Europe Targets U.S. Coal, Farms in Election-Year Trade Staredown
(Bloomberg) -- Transatlantic relations could reach a new low next month as the European Union readies tariffs on billions of dollars of American exports aimed at politically important industries for President Donald Trump and his Republican allies in Congress.
The EU has asked the World Trade Organization to give it the green light to place levies on $11.2 billion of U.S. products over a long-running aircraft subsidies dispute. A ruling is expected as soon as July and the EU is planning to target coal producers, farmers and fisheries, in addition to the makers of aircrafts and parts.
The potential flashpoint comes at a sensitive time, with companies struggling under historic virus-induced recessions and as the November presidential election draws sensitive industries, especially in the American heartland, into ongoing trade conflicts. Missouri, home to Republican Senators Roy Blunt and Josh Hawley, could be a focus of EU tariffs on coal as well as House GOP leader Kevin McCarthy’s California district that produces fruits and nuts.
While the EU has asked for a multibillion-dollar award in the case, in which the U.S. was found to have given illegal subsidies to Chicago-based Boeing Co., Washington has said it expects the WTO to issue a much narrower ruling, with only about $300 million at stake.
The sheer number of pending disagreements between the EU and the U.S. means that a dispute could escalate quickly into a trade war. Earlier this month, Trump renewed a threat to hit European cars with levies, a move that would draw immediate retaliation from the bloc, and has prepared to hit countries including France, Spain and Italy with tariffs if they institute a tax on international technology companies.
The Boeing case comes less than a year after the WTO delivered the U.S. a record $7.5 billion retaliation award in response to the EU’s illegal subsidies to Airbus SE. The U.S. has since levied 15% duties on Airbus aircraft and 25% tariffs on a range of European consumer exports, such as Scotch and French wine.
A large ruling in the Boeing case would allow the EU to retaliate over the Airbus tariffs and would also give the bloc more leverage in negotiating a settlement to the dispute. It would also allow the EU to capitalize on the delicate political situation in the U.S. as Trump’s re-election campaign goes into full swing.
Targeting the $2.7 billion in coal exports to the EU would hit at the base of Trump’s support and would add another headache for the struggling industry. Electricity consumption has fallen after factories, offices and schools closed amid the coronavirus pandemic, dragging down demand for coal.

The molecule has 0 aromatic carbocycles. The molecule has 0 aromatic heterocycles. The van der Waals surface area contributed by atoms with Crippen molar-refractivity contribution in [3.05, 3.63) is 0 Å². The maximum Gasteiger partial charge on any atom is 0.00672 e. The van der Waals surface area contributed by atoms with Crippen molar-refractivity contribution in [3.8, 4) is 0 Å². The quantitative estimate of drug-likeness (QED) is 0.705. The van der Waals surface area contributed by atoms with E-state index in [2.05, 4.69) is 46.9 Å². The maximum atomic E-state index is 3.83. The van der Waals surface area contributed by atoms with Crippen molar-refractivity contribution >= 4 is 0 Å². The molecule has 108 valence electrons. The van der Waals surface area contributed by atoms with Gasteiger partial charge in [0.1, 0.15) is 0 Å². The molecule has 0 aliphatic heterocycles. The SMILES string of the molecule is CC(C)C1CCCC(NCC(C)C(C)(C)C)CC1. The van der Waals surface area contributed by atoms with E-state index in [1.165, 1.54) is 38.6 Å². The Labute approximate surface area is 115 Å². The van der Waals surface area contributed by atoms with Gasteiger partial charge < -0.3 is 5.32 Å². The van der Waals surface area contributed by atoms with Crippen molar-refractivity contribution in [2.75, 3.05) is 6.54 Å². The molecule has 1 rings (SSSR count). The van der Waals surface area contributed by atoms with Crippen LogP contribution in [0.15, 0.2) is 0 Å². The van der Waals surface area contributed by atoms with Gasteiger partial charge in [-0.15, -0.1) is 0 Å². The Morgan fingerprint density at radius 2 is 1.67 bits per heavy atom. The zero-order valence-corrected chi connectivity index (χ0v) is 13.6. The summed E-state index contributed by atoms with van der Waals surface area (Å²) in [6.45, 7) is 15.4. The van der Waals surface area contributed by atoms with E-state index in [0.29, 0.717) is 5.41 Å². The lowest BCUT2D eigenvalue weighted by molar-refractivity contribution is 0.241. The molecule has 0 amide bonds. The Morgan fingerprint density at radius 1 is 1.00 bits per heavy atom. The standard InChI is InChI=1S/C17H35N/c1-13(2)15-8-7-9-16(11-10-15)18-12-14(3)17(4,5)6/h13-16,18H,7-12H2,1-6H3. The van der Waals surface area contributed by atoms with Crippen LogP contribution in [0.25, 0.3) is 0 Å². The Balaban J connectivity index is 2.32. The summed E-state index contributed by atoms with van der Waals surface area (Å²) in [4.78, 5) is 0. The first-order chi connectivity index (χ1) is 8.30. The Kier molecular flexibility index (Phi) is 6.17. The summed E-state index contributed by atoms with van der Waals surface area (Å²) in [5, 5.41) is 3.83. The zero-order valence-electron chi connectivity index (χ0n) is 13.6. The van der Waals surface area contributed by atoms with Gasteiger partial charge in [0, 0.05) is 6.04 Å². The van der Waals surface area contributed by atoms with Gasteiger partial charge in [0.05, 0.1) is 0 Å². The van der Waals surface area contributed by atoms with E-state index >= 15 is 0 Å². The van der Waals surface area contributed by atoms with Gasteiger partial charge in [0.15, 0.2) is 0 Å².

“The ongoing implementation of tariffs and trade disputes appear to be contributing factors in the slowing of global economic growth, particularly in Europe and China,” St. Louis-based Arch Resources Inc.’s management wrote in its annual report in February.
The proposed tariffs could also target about $700 million worth of U.S. seafood exports to the EU, which would impact Louisiana fishermen represented by Republican House Minority Whip Steve Scalise.
“The timing of this transatlantic punch and counter punch seems intentionally calculated to do maximum harm to the seafood industry,” Bob DeHaan, vice president for government affairs at the National Fisheries Institute, said during a U.S. Trade Representative hearing last year on the aircraft dispute. He asked “why at this precarious time for the seafood trade, it is necessary to drag these companies and their American employees into a completely unrelated dispute the administration is waging on behalf of” the aircraft industry.
Using tariffs to exert political pressure on Trump isn’t new to the EU. In 2018, the bloc retaliated over steel and aluminum duties imposed by the U.S. by targeting iconic American products with duties, including motorcycles and jeans as well as bourbon whiskey, which is produced in Republican Senate Majority Leader Mitch McConnell’s home state of Kentucky.
While it’s still possible that the EU and U.S. reach a negotiated settlement that avoids a tit-for-tat tariff escalation, that prospect looks increasingly remote.
“The U.S. has stepped back from the settlement talks in recent weeks,” the EU’s chief trade negotiator, Phil Hogan, said on June 9. “Positions are therefore still quite far apart,” and if that remains the case, the EU will have “little choice but to exercise its retaliation rights and impose our own sanctions.”
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